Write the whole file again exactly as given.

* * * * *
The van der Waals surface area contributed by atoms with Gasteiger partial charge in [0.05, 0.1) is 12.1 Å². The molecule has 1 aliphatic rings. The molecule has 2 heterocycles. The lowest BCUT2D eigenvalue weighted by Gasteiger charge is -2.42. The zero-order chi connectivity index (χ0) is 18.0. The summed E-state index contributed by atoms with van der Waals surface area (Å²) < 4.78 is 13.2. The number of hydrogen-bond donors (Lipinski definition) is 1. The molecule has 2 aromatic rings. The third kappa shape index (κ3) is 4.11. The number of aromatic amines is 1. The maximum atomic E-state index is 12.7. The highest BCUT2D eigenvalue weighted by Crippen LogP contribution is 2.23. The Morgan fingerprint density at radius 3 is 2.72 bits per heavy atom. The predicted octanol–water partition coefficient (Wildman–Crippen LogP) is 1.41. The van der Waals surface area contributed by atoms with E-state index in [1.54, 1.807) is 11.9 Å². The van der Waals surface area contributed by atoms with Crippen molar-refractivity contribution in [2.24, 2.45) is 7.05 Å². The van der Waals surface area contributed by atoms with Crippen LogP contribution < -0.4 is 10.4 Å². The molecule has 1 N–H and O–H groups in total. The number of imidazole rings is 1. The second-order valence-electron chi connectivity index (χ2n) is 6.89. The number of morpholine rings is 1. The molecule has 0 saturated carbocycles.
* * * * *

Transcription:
The van der Waals surface area contributed by atoms with Gasteiger partial charge in [0.05, 0.1) is 12.1 Å². The molecule has 1 aliphatic rings. The molecule has 2 heterocycles. The lowest BCUT2D eigenvalue weighted by Gasteiger charge is -2.42. The zero-order chi connectivity index (χ0) is 18.0. The summed E-state index contributed by atoms with van der Waals surface area (Å²) < 4.78 is 13.2. The number of hydrogen-bond donors (Lipinski definition) is 1. The molecule has 2 aromatic rings. The third kappa shape index (κ3) is 4.11. The number of aromatic amines is 1. The maximum atomic E-state index is 12.7. The highest BCUT2D eigenvalue weighted by Crippen LogP contribution is 2.23. The Morgan fingerprint density at radius 3 is 2.72 bits per heavy atom. The predicted octanol–water partition coefficient (Wildman–Crippen LogP) is 1.41. The van der Waals surface area contributed by atoms with E-state index in [1.54, 1.807) is 11.9 Å². The van der Waals surface area contributed by atoms with Crippen molar-refractivity contribution in [2.24, 2.45) is 7.05 Å². The van der Waals surface area contributed by atoms with Crippen LogP contribution < -0.4 is 10.4 Å². The molecule has 1 N–H and O–H groups in total. The number of imidazole rings is 1. The second-order valence-electron chi connectivity index (χ2n) is 6.89. The number of morpholine rings is 1. The molecule has 0 saturated carbocycles.